Fast 4 Questions: Miranda Burdon

Miranda Burdon has been the CEO of Global Women for the last three years. She is stepping down in March to pursue other ventures, including her role as Chair of New Zealand’s leading mushroom supplier, Meadow Mushrooms.

In our Fast Four Questions feature, we discussed with Miranda how the most successful companies approach creating an inclusive workplace strategy.


It has been proven time and again that an inclusive culture is good for business. Is it something that happens organically, or do companies need to be more strategic in their approach?

An inclusive culture is somewhat of a virtuous circle. When you have one you are more likely to attract talent with a range of skillsets who also respect and appreciate people’s differences.

That said, if it’s not happening by itself, I definitely recommend drawing up a strategy. As with any other business issue, this will help you focus on which areas need priority attention to achieve your goals. The overarching goal of your strategy should be to hard-wire diversity and inclusion into everything you do, committing everyone in the organisation to a plan of action.


In your time as CEO at Global Women you will have seen a number of approaches to creating inclusive workplace cultures. Which is the key to success?

There are a few common themes across the most successful companies. But there is no magic bullet – no one-size-fits-all approach that will work for every business. Each company’s strategy must be tailored to its own culture and people.

The most important factor? In my experience, success is almost always driven from the top. At the most successful companies the leader is wholeheartedly on board with integrating diversity and inclusion at all levels of the business.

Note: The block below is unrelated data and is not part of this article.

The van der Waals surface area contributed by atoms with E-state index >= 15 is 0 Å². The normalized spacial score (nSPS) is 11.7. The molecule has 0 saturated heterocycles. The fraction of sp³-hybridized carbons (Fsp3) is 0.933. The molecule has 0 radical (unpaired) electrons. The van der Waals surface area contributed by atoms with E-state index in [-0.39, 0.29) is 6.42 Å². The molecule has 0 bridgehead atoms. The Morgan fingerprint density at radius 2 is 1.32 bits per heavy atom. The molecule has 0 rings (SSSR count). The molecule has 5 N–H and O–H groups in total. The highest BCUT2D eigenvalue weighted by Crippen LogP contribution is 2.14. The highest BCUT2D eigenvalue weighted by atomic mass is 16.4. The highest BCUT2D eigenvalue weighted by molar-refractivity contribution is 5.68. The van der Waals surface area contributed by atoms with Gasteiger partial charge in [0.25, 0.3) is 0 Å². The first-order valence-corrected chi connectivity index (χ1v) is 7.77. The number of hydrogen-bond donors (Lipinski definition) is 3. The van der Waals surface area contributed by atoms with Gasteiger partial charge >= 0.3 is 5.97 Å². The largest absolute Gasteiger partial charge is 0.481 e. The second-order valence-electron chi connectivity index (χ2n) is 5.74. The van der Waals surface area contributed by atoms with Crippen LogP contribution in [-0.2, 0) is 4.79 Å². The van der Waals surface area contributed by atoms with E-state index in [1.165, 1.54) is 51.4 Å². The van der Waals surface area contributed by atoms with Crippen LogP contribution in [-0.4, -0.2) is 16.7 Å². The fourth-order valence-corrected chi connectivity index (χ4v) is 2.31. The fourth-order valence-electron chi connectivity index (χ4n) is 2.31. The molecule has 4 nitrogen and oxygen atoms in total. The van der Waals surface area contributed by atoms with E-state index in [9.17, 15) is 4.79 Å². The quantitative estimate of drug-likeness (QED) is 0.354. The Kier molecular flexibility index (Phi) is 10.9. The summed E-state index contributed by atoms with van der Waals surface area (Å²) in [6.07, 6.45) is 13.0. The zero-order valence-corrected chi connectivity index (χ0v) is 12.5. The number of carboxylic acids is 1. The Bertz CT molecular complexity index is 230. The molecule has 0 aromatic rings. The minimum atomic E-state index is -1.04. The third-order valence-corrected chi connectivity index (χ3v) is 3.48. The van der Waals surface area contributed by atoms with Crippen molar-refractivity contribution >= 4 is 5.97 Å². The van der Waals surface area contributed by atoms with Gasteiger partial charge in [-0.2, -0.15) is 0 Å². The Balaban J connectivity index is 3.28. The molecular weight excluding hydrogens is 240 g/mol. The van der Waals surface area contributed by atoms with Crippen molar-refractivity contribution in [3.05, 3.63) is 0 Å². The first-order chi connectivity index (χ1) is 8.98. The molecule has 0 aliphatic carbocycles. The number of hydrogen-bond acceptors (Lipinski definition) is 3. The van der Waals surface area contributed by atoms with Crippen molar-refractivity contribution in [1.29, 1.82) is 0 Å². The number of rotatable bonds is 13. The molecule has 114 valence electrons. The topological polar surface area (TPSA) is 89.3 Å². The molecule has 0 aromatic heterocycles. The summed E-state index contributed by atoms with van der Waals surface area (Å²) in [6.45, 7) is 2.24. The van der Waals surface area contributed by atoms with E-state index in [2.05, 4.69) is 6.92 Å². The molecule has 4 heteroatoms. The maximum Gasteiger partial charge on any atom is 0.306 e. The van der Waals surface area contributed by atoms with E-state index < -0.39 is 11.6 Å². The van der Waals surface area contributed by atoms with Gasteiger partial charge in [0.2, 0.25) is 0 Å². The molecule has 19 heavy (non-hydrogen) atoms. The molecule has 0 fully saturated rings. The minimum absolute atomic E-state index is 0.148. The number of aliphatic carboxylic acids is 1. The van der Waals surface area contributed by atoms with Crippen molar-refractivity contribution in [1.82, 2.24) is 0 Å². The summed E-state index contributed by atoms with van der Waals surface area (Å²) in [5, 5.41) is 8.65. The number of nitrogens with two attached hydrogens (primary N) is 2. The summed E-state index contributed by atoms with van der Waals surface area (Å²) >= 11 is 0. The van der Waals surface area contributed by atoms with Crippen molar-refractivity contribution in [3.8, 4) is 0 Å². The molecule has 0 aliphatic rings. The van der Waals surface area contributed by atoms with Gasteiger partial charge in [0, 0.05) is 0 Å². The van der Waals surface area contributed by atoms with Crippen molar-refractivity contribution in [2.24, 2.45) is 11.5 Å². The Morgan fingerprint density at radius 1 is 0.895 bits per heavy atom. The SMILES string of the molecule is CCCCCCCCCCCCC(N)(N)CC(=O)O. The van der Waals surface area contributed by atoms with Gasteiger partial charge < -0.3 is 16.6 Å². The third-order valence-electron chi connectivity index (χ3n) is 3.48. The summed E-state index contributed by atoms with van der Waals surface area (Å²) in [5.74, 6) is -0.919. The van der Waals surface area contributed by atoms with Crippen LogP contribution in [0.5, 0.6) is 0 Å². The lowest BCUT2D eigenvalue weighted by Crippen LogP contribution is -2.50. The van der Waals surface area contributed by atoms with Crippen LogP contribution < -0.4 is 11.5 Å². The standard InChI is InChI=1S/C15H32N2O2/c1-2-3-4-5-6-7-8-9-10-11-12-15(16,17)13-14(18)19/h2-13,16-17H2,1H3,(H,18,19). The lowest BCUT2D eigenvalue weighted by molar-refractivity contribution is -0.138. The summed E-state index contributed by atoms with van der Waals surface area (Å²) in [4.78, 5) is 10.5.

Developing a strategy can seem overwhelming – where do you start?

Start by breaking down the work into manageable chunks. By using your existing workforce data and surveys you can identify where to focus your energies most urgently.

By understanding the issues and metrics you get a baseline from which you can set targets to work to. There are also some specific areas that are recognised as key levers of change – the first of these is to create a flexible working environment. This supports an environment that is more inclusive. From there, decide your priorities and recognise them as business priorities to work through. These may include, for example, pay equity, recruitment, retention and ensuring a diverse pipeline, and parental leave. The key is to have a clear set of priorities and a plan in place.


Are there any resources available to support companies in creating a strategy or measuring progress?

At Global Women we have an entire section of our website dedicated to Your Diversity and Inclusion Strategy, which includes a factsheet on creating a strategy. I also recommend the Champions for Change toolkit on diversity reporting, which not only provide suggestions on crunching your numbers but case studies from BNZ, Auckland Council and NZ Post too.